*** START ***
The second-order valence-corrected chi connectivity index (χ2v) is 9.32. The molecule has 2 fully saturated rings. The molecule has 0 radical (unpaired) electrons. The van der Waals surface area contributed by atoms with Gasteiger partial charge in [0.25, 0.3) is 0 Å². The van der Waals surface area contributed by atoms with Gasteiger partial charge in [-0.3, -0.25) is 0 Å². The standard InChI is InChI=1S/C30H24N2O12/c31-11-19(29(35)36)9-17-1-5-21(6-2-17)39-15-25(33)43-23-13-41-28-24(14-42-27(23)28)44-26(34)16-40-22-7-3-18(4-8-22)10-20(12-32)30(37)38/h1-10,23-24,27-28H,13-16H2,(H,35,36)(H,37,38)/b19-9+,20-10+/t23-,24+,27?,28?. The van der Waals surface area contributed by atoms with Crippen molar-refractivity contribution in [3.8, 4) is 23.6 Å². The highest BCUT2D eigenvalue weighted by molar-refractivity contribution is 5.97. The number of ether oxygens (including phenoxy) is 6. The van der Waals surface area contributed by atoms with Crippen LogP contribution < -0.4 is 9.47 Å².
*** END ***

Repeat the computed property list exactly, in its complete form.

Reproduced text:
The second-order valence-corrected chi connectivity index (χ2v) is 9.32. The molecule has 2 fully saturated rings. The molecule has 0 radical (unpaired) electrons. The van der Waals surface area contributed by atoms with Gasteiger partial charge in [0.25, 0.3) is 0 Å². The van der Waals surface area contributed by atoms with Gasteiger partial charge in [-0.3, -0.25) is 0 Å². The standard InChI is InChI=1S/C30H24N2O12/c31-11-19(29(35)36)9-17-1-5-21(6-2-17)39-15-25(33)43-23-13-41-28-24(14-42-27(23)28)44-26(34)16-40-22-7-3-18(4-8-22)10-20(12-32)30(37)38/h1-10,23-24,27-28H,13-16H2,(H,35,36)(H,37,38)/b19-9+,20-10+/t23-,24+,27?,28?. The van der Waals surface area contributed by atoms with Crippen molar-refractivity contribution in [3.8, 4) is 23.6 Å². The highest BCUT2D eigenvalue weighted by molar-refractivity contribution is 5.97. The number of ether oxygens (including phenoxy) is 6. The van der Waals surface area contributed by atoms with Crippen LogP contribution < -0.4 is 9.47 Å².